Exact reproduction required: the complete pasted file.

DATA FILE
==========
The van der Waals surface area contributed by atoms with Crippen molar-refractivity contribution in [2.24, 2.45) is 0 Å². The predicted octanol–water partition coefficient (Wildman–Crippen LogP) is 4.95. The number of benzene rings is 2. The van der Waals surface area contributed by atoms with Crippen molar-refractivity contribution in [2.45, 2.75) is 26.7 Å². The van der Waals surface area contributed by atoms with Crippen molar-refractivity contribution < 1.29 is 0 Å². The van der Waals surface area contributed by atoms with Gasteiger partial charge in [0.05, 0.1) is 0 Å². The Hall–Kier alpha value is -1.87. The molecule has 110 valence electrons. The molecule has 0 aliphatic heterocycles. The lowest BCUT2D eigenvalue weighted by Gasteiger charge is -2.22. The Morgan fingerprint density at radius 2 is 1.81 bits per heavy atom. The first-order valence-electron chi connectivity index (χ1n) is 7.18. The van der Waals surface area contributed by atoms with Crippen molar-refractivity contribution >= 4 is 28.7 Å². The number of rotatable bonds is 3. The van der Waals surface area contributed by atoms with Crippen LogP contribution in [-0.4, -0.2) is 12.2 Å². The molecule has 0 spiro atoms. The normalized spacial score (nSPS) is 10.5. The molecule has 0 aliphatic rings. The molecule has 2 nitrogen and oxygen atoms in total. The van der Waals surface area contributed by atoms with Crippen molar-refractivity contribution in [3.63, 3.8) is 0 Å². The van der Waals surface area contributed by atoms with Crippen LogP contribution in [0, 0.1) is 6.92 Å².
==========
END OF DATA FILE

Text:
The van der Waals surface area contributed by atoms with Crippen molar-refractivity contribution in [2.24, 2.45) is 0 Å². The predicted octanol–water partition coefficient (Wildman–Crippen LogP) is 4.95. The number of benzene rings is 2. The van der Waals surface area contributed by atoms with Crippen molar-refractivity contribution in [2.45, 2.75) is 26.7 Å². The van der Waals surface area contributed by atoms with Crippen molar-refractivity contribution < 1.29 is 0 Å². The van der Waals surface area contributed by atoms with Gasteiger partial charge in [0.05, 0.1) is 0 Å². The Hall–Kier alpha value is -1.87. The molecule has 110 valence electrons. The molecule has 0 aliphatic heterocycles. The lowest BCUT2D eigenvalue weighted by Gasteiger charge is -2.22. The Morgan fingerprint density at radius 2 is 1.81 bits per heavy atom. The first-order valence-electron chi connectivity index (χ1n) is 7.18. The van der Waals surface area contributed by atoms with Crippen molar-refractivity contribution >= 4 is 28.7 Å². The number of rotatable bonds is 3. The van der Waals surface area contributed by atoms with Crippen LogP contribution in [-0.4, -0.2) is 12.2 Å². The molecule has 0 spiro atoms. The normalized spacial score (nSPS) is 10.5. The molecule has 0 aliphatic rings. The molecule has 2 nitrogen and oxygen atoms in total. The van der Waals surface area contributed by atoms with Crippen molar-refractivity contribution in [3.63, 3.8) is 0 Å². The van der Waals surface area contributed by atoms with Crippen LogP contribution in [0, 0.1) is 6.92 Å².